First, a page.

British rock band The Darkness has taken full advantage of its Permission To Land in the U.S. The band's spring theatre/club tour in the States was so successful, many of the original venues were upgraded to larger houses — and they still sold out. Recently, the London-based quartet (Justin Hawkins, Dan Hawkins, Frankie Poullain, and Ed Graham) returned to the States for about a month of amphitheatre shows and is currently making the massive festival rounds in Europe. The band's highly praised Atlantic Records debut (which debuted at #2 on the U.K. album chart) offers original power-rock songs — with an unapologetically retro vibe — complete with guitar solos, killer hooks, and sing-along choruses. Critics have compared them to Queen, AC/DC, and even Spinal Tap — perhaps that latter due to song titles such as: “Get Your Hands Off My Woman” and “Love On The Rocks With No Ice.” But on the band's website (www.thedarknessrock.com — Men What Do Rock, Baby), singer/guitarist Justin sums it up this way: “It's good-time stadium rock. Bombastic, undeniable music that connects with people.”

Lighting designer Rod Clay (Stereophonics, Robbie Williams) has been augmenting that connection for the ever-growing concert audiences since he was asked to light the band's Carling Homecoming show at the Astoria in London last fall. “From that initial gig, I was asked to design the next tour,” he says. “So I've been working with them from then on in.”

The show starts off with a classically dramatic reveal. “We've got a white kabuki drop up in the beginning,” Clay explains. “There is an introduction of music played, and then, as soon as the first chord of the guitar is struck for the first song, ‘Black Shuck,’ the singer is lit from behind with an ETC Source Four® 50° light on the floor and a very tight edge circular spot, which reveals him in silhouette. That lasts about 20 seconds, and then drums kick in, and the kabuki drops. Then that's it. Then we rock! It's brilliant.”

VLPS Los Angeles supplied the entire rig for the band's U.S. tour. “I use them a lot in the U.K., so they were the natural choice really,” Clay says. “Curry Grant has been our account manager here, and he was really helpful. This last leg is a bigger project since we only toured with half production on our first American leg. The rig consists of 60 [VARI*LITE] VL5s, which make up a very large back wall, and they are all on individual circuits. There are three overhead trusses with five Martin MAC 2000 wash lights, 28 VL2Cs, 26 VL6Cs, and 6 VL2Cs on the floor. And the generic portion of the rig includes 12 standard bars of 6 PAR64s and 12 bars of ACLs (aircraft landing lights).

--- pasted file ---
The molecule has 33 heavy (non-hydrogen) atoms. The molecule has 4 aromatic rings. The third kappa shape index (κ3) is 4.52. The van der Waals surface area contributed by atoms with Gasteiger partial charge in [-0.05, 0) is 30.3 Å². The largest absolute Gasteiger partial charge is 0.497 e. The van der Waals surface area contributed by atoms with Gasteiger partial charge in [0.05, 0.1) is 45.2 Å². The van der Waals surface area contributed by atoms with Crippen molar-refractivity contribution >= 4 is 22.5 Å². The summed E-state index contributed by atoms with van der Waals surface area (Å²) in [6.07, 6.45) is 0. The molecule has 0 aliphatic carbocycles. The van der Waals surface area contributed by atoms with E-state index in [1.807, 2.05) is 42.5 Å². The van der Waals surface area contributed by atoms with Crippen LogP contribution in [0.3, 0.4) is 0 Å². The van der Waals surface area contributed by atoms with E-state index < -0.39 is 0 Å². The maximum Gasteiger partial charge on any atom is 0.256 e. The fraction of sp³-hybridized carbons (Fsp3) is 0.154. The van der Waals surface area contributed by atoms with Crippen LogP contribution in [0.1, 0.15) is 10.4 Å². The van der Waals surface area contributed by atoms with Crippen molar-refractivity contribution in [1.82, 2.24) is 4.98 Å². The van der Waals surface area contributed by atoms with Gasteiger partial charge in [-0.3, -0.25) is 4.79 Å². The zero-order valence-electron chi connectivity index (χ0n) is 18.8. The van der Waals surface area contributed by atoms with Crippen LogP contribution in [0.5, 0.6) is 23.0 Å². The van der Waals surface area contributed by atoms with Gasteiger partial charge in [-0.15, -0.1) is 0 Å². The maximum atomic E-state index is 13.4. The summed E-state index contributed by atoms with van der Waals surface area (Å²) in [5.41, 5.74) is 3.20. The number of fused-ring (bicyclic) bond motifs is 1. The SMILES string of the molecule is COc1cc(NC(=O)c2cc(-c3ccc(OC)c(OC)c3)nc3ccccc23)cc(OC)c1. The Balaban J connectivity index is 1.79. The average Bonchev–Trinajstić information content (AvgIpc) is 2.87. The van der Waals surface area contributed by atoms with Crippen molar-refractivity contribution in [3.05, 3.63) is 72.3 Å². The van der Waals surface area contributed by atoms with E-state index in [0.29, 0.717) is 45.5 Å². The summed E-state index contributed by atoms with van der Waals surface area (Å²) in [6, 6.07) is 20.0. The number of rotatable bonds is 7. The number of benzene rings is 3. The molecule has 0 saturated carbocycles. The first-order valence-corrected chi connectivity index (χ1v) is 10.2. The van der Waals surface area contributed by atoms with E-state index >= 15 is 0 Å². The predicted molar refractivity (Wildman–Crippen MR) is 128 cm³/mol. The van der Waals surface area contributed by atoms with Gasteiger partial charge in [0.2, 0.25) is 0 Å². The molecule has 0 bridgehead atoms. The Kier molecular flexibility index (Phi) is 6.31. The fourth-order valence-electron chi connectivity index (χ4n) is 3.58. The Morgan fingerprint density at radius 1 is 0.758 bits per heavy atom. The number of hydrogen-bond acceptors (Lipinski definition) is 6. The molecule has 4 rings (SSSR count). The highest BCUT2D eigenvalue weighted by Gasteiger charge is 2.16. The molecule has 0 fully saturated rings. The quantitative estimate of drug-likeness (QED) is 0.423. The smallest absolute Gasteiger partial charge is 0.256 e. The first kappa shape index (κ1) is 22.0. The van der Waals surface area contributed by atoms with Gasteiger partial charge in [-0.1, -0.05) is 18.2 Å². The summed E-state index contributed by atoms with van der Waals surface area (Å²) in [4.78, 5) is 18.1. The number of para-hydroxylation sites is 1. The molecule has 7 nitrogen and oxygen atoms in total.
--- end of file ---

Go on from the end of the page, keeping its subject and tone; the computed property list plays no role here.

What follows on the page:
“The main thing is the back wall — it's about 30' in height and 30' wide,” Clay continues. “Because the lights are on individual circuits, we can spell words out in the wall, as well as have complete control over color and movement and intensity. There are lots and lots of chases that the back wall does. The lighting has lots of big bumps and certain color bumps. The gig is about an hour and 20 minutes long, and there are only two ballads, and they are pretty much power ballads. (Who could resist ‘Love Is Only A Feeling’?) There is a very rocky feel. It's a big rock show so there are big looks for a big band.”

Clay controls the lighting via a Virtuoso VX console. “I've been involved with the Virtuoso since its first big job, which would have been the Royal Ministry II back in 1999-2000, in London,” he says. “That was its first big job at that point. I'd been using it from a crew chief's point of view, and it's been my desk of choice ever since. I was brought up using the Artisan, having worked for Vari-Lite for about 11 years, and I was always a fan of the Artisan. It's kind of a summation of all of the good things about the Artisan and all the other good things that are on the other lighting consoles on the market at the moment. I find it very quick and easy to use, personally.”

Clay has used a Virtuoso on every leg of The Darkness's tours. “Ever since their very first video — and we used it on the first European tour, where it proved its versatility,” Clay says. “It was great because we were picking up the production rigs locally, every single day. One day, you'd have one type of moving light, and the next day, you'd have another type. By the end of that four-week tour, we ended up with maybe 40 versions of the show, all with different elements: Vari-Lite lights one day, Martin the next and then sometimes Clay Paky, High End, or Coemar lights. The board dealt with that really well. In the limited time that I had to program every day — and there are about 14 numbers — I knew the desk had to be adaptable, and the Virtuoso certainly is.”

Clay works closely with the band to adapt everyone's input into the design. All of the band members contribute ideas for the show's look. “Everything is conceived by ideas that we have together,” Clay says. “There isn't just one driving force. Everyone contributes ideas, although, obviously, I have the most technical influence. Certainly, we have plans coming up for the end of the year so I've suggested a few ideas. They ask if we can do certain things, and I let them know what the technical reality side of it would be for day-to-day touring. We'd obviously like to do something even bigger, but we're trying to get as many gigs as we can in the time allotted. So we've got to limit it to a certain amount of equipment so we can load in in the morning and be ready for doors at 7 p.m. and then do the show that night and load out and do a show the next day.